Microsoft declared last week that it could no longer carry the burden of the sustained hammering our dollar has taken at the hands of its US counterpart. As a result, a statement was issued declaring the company "has been compelled to increase the pricing of most of its full package product and volume licensing agreements by 10 per cent from October 1".
Like it or lump it, Microsoft is a very crucial and important part of the channel. If there is one vendor in the IT industry that touches just about every channel company, it would be Microsoft.
I would suggest even businesses dedicated 100 per cent to the behemoth's direct competitors would be able to find an order they have fulfilled somewhere that included an element of Microsoft. If not, I would be pretty confident they have, at least, a piece of hardware somewhere in the office either running a Microsoft operating system or application.
Put simply, Microsoft is pretty much ubiquitous in the channel, so to steal a popular phrase, when it sneezes, the whole channel catches a cold.
This latest price rise comes just 10 months after a similar hike, which saw the software giant add between 10 to 18 per cent to the price of most of its products, effective December 1, 2000. Prior to that, GST had impacted prices from July 1, 2000, a point in time which signalled the end of about 18 months of Microsoft price stability.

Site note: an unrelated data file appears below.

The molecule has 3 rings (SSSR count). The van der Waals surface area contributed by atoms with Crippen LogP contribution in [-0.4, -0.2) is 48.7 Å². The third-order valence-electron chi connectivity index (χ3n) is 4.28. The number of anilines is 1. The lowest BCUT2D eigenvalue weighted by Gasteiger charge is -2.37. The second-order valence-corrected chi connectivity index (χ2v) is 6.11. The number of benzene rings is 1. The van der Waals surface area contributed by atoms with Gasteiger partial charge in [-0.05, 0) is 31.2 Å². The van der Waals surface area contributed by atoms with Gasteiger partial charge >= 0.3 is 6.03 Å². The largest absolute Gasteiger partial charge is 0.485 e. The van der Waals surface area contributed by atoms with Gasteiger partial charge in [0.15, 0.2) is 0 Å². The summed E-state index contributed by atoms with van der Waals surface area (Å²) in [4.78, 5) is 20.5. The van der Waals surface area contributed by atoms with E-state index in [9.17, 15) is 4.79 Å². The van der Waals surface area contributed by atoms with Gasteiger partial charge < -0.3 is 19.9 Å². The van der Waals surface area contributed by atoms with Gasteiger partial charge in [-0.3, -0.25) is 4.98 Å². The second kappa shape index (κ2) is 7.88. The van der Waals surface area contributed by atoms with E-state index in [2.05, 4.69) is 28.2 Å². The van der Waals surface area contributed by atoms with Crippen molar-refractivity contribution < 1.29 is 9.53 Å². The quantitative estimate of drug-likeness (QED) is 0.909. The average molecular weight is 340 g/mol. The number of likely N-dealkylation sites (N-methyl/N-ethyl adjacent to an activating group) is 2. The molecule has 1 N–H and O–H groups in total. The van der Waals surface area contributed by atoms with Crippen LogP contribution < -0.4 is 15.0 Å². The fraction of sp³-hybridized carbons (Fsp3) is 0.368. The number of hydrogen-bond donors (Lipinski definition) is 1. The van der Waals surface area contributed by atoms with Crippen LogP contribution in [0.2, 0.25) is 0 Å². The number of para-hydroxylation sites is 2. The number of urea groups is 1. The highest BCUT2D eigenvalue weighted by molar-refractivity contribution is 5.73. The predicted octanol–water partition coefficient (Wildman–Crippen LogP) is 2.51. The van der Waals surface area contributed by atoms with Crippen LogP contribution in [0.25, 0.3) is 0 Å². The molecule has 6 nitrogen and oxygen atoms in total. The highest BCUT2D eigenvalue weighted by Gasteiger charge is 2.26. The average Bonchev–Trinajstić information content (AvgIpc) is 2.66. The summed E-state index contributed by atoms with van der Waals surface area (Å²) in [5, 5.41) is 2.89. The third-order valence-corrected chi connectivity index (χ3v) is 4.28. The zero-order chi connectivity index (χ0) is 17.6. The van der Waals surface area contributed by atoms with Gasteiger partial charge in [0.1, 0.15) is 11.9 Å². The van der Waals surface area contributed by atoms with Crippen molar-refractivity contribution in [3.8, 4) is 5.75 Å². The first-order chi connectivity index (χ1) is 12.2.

While hardware is getting cheaper and cheaper, Microsoft is able to ensure software gets more and more expensive.
To be fair, an Aussie dollar worth 20 per cent less than it was this time last year was always going to impact the price we paid for technology. The American greenback is the international currency of IT.
Therefore, this price rise is no real surprise. It is, however, yet another hurdle in the path of coaxing technology buyers out of hibernation. It is a speed bump not needed, just at this time in the current industry hollow.
On the flip side, from adversity springs opportunity. As VIT's Hugh Bickerstaff noted in our analysis coverage of Microsoft's price hike (see story on page 1), there is a six-week window of opportunity for customers to upgrade or update before the new prices come into effect.
Resellers should follow VIT's lead, and open that window to make contact with their customer base to see if there are any plans to acquire new software in the near future. Presenting them with the information that such purchases would be more expensive from October 1, may be enough for them to fast track up-coming Microsoft software procurements or even whole projects. At the very least, it is great customer relations to let them know about the situation.
Microsoft could not raise its prices across the board without being very public about it, but something it wasn't so upfront about was its discontinuation of the Office 2000 suite, in favour of the more expensive Office XP.
As with its Windows operating system, Microsoft Office dominates the market it plays in. To the dismay of some partners, making Office 2000 obsolete came with no warning at all, and it was accompanied with a few thorny anomalies for the channel.
But that is another issue we will
investigate and report on for you in
an upcoming issue. E-mail me and tell me what the impact of a Microsoft price rise will have on your channel business.
Gerard Norsa is the editor of ARN, email him at firstname.lastname@example.org